Godzilla: Singular Point – Season 1, Episode 3: Tigerish/Nobae’s Terror (2021) – Review


Typical. You wait hours for one Rodan and thousands turn up all at once…
As we glide into the third installment of Singular Point, Godzilla’s latest foray into the world of anime, I couldn’t help but notice the show was already beginning to pick up some bad, Kaiju habits, with the stories and characters only really coming to life whenever a monster came along to give it a clawed boot in the butt. The cast were typical anime archetypes and the dialogue was regularly choked with line after line of inpenetrable science-speak, which basically meant that episodes tended to drag despite the short running time.
Much like one of those 70’s Godzilla movies where the titular lizard was portrayed as a villain-pounding saviour, we were left waiting for the arrival of some giant, destructive beastie to save the day – but when they do, you get an episode like this.


Thousands of Rodans have emerged from the sea like those idiot bathers from Jaws when those kids screw around with a cardboard fin and they immediately head straight for Japan to do a lot more than crap on people’s cars. In the panic, Yun correctly theorises that they’re being drawn inland by radio signals emitted by power lines and other electrical equipment and so, under the orders of their boss, Gorõ, Yun and Haberu try to draw the mass of pterosaurs away from populated areas by beaming a signal from their bike. However, this kind of works too well and eventually sees them trapped after taking shelter with a bunch of survivors of a bus crash.
Meanwhile, while the attack is going on, Mei is on a train to Tokyo to meet with Professor Li and is worried about her apartment getting trashed by giant flying lizards (uh, people are dying, Mei?), so her pet A.I., Pelops II remotely takes control of one of the repair robots from Otaki Factory (much to Satomi’s indifference) and inadvertently lends a hand.
Noting that these Rodan are smaller and slightly different than the one they fought with Jet Jaguar, Yun employs his intellect to try and give them the edge they need to try and escape, however, after a chase, the Rodans start suddenly dying just like the original did, but in their wake they’ve emitted large quantities of red, sand-like discharge. Do the Rodans need to start using a better brand of skin moisturizer, or is this a sinister harbinger of yet more monstrous shenanigans to come?
The huge, mysterious beast making it’s way through the ocean certainly suggests so…


While Godzilla: Singular Point has been a solid, but flawed entry to the Kaiju cannon thus far, I have to say that Episode 3 provides a very welcome shift in quality that starts to live up to my expectations to what an animated series set in the Godzilla universe could finally be. Now don’t get me wrong, I’ve enjoyed the crisp animation, bold reimaginings and BiSH’s absurdly catchy theme tune just fine so far (I mean, if your opening credits don’t slap, are you even a proper anime?), but Tigerish is the first episode to properly click as all of its moving parts finally start pulling in the same direction.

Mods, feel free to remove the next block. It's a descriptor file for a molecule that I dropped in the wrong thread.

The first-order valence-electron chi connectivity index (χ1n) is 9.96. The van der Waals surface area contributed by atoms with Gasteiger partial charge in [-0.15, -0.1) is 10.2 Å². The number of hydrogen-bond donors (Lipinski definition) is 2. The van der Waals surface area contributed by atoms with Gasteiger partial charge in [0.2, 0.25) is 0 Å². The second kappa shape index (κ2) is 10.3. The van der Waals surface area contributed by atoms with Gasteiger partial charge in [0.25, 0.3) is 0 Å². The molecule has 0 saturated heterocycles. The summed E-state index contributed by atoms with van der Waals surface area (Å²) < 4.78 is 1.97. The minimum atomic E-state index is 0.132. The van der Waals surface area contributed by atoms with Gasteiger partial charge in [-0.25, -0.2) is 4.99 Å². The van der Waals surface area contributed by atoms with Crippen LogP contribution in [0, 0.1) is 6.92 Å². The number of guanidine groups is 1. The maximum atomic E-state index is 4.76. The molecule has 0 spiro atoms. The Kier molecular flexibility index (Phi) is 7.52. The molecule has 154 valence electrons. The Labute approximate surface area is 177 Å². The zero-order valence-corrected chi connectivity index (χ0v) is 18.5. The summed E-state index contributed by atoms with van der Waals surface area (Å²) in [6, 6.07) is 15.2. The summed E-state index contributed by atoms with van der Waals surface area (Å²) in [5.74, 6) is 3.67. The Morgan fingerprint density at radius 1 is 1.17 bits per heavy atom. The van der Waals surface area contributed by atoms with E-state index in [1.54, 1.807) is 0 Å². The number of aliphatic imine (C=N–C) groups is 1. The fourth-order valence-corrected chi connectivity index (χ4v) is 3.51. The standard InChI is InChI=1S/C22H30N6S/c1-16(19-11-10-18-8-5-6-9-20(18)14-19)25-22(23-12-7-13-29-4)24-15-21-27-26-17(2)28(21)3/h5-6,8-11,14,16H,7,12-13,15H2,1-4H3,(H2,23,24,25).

True, there’s no real sign of Godzilla yet apart from a familiar looking skeleton, some similar looking designs on a mythical mural and a couple of blasts of Akira Ifukube’s original, iconic theme, but I wasn’t really expecting an appearance this early anyway. Thankfully the resolution of the Rodan plot holds the interest nicely as all the threads mostly come together rather neatly.
Haberu is still a sensitive lug, true, but Yun’s plan to use arrows to fire plastic bottles tricked with holes out to emit a certain pitch of sound as they whistle through the air is the perfect antidote to the character’s established stuffiness and Pelops II’s “bot-jacking” of some of Otaki Factory’s robo-tech obviously hints at maybe some sort of merging between it and Jet Jaguar at some point, thereby unifying both groups of main characters at some point. However, what really sells the episode is the well staged monster stuff which, oddly enough, plays more like a set piece from a Jurassic Park movie than anything from the Showa era of the Godzilla franchise and the monster threat vs. puzzle-solving nature of the script make you excited for future Kaiju encounters to be just as cerebral.


As a long-term Kaiju fan, my gut-feelings about the way the show now uses Rodan is slightly mixed – on one hand I’m glad that his colour scheme has gone from the bright red look of Godzilla: Final Wars to a more classic brown shade complete with horns. But while there is a precedent for there to be multiple Rodans (there were two in the original, 1956 movie), to have a legion of them makes him feel more like the Gyaos from the Gamera movies. It’s a petty grievance, I know, and I realise that the use of multiple Rodans will no doubt bear fruit later on, but can’t help but be a nerd at heart.
Even the random science conversations that’s slowed down the previous episodes actually have instant relevance here and even when the action has past and the story swings back to Mei and the strange cube she is given, it feels like another puzzle to be cracked, rather than an excuse for more verbal diarrhea – or at least, I hope it does.


And what of that huge beast seen in the closing moments? Could we be due a true Godzilla sighting so soon?
Well, probably not as this creature visibly has flippers (Christ, please don’t let Godzilla have flippers), but whatever it turns out to be, the scale of Singular Point is snowballing with each and every installment and surely the city stomping will begin very soon.
Best episode yet.


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